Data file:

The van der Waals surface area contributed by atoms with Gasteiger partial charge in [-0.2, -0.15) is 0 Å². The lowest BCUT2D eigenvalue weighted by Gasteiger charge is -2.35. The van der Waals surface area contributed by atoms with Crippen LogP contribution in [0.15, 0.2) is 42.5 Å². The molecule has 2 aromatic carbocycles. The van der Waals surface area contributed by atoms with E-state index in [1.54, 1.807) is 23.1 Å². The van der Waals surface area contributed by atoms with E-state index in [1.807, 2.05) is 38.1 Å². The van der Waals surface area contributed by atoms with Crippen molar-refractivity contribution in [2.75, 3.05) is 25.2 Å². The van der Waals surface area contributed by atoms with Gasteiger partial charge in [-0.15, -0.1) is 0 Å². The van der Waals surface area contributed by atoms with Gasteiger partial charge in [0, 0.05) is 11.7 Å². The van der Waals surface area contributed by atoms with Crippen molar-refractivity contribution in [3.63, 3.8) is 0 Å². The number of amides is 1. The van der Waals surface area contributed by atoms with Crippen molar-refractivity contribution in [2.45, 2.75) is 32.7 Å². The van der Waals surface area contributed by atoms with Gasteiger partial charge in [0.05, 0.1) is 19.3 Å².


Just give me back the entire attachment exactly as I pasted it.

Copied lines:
The van der Waals surface area contributed by atoms with Gasteiger partial charge in [-0.2, -0.15) is 0 Å². The lowest BCUT2D eigenvalue weighted by Gasteiger charge is -2.35. The van der Waals surface area contributed by atoms with Crippen LogP contribution in [0.15, 0.2) is 42.5 Å². The molecule has 2 aromatic carbocycles. The van der Waals surface area contributed by atoms with E-state index in [1.54, 1.807) is 23.1 Å². The van der Waals surface area contributed by atoms with E-state index in [1.807, 2.05) is 38.1 Å². The van der Waals surface area contributed by atoms with Crippen molar-refractivity contribution in [2.75, 3.05) is 25.2 Å². The van der Waals surface area contributed by atoms with Gasteiger partial charge in [-0.15, -0.1) is 0 Å². The van der Waals surface area contributed by atoms with Gasteiger partial charge in [0, 0.05) is 11.7 Å². The van der Waals surface area contributed by atoms with Crippen molar-refractivity contribution in [3.63, 3.8) is 0 Å². The number of amides is 1. The van der Waals surface area contributed by atoms with Crippen molar-refractivity contribution in [2.45, 2.75) is 32.7 Å². The van der Waals surface area contributed by atoms with Gasteiger partial charge in [0.05, 0.1) is 19.3 Å².